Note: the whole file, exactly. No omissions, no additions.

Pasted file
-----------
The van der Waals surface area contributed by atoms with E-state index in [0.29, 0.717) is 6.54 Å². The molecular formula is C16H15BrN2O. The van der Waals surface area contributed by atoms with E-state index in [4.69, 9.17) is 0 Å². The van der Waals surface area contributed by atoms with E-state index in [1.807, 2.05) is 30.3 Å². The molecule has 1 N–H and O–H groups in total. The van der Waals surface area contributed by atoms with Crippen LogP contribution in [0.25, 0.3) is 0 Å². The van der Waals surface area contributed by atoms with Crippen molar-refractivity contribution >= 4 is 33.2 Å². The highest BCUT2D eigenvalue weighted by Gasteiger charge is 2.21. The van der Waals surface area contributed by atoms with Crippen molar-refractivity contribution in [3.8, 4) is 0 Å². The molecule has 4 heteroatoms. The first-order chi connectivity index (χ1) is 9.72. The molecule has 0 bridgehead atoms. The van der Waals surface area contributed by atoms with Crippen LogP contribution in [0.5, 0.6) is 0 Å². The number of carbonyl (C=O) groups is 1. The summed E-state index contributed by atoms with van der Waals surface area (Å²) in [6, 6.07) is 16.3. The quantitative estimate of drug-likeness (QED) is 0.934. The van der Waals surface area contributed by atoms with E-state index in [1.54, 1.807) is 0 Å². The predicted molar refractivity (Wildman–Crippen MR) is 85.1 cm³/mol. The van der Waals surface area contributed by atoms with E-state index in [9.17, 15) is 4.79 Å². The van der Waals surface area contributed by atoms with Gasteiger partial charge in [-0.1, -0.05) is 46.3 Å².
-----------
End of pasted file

The van der Waals surface area contributed by atoms with E-state index in [0.29, 0.717) is 6.54 Å². The molecular formula is C16H15BrN2O. The van der Waals surface area contributed by atoms with E-state index in [4.69, 9.17) is 0 Å². The van der Waals surface area contributed by atoms with E-state index in [1.807, 2.05) is 30.3 Å². The molecule has 1 N–H and O–H groups in total. The van der Waals surface area contributed by atoms with Crippen LogP contribution in [0.25, 0.3) is 0 Å². The van der Waals surface area contributed by atoms with Crippen molar-refractivity contribution >= 4 is 33.2 Å². The highest BCUT2D eigenvalue weighted by Gasteiger charge is 2.21. The van der Waals surface area contributed by atoms with Crippen molar-refractivity contribution in [3.8, 4) is 0 Å². The molecule has 4 heteroatoms. The first-order chi connectivity index (χ1) is 9.72. The molecule has 0 bridgehead atoms. The van der Waals surface area contributed by atoms with Crippen LogP contribution in [0.5, 0.6) is 0 Å². The number of carbonyl (C=O) groups is 1. The summed E-state index contributed by atoms with van der Waals surface area (Å²) in [6, 6.07) is 16.3. The quantitative estimate of drug-likeness (QED) is 0.934. The van der Waals surface area contributed by atoms with E-state index in [1.54, 1.807) is 0 Å². The predicted molar refractivity (Wildman–Crippen MR) is 85.1 cm³/mol. The van der Waals surface area contributed by atoms with E-state index in [9.17, 15) is 4.79 Å². The van der Waals surface area contributed by atoms with Gasteiger partial charge in [-0.1, -0.05) is 46.3 Å².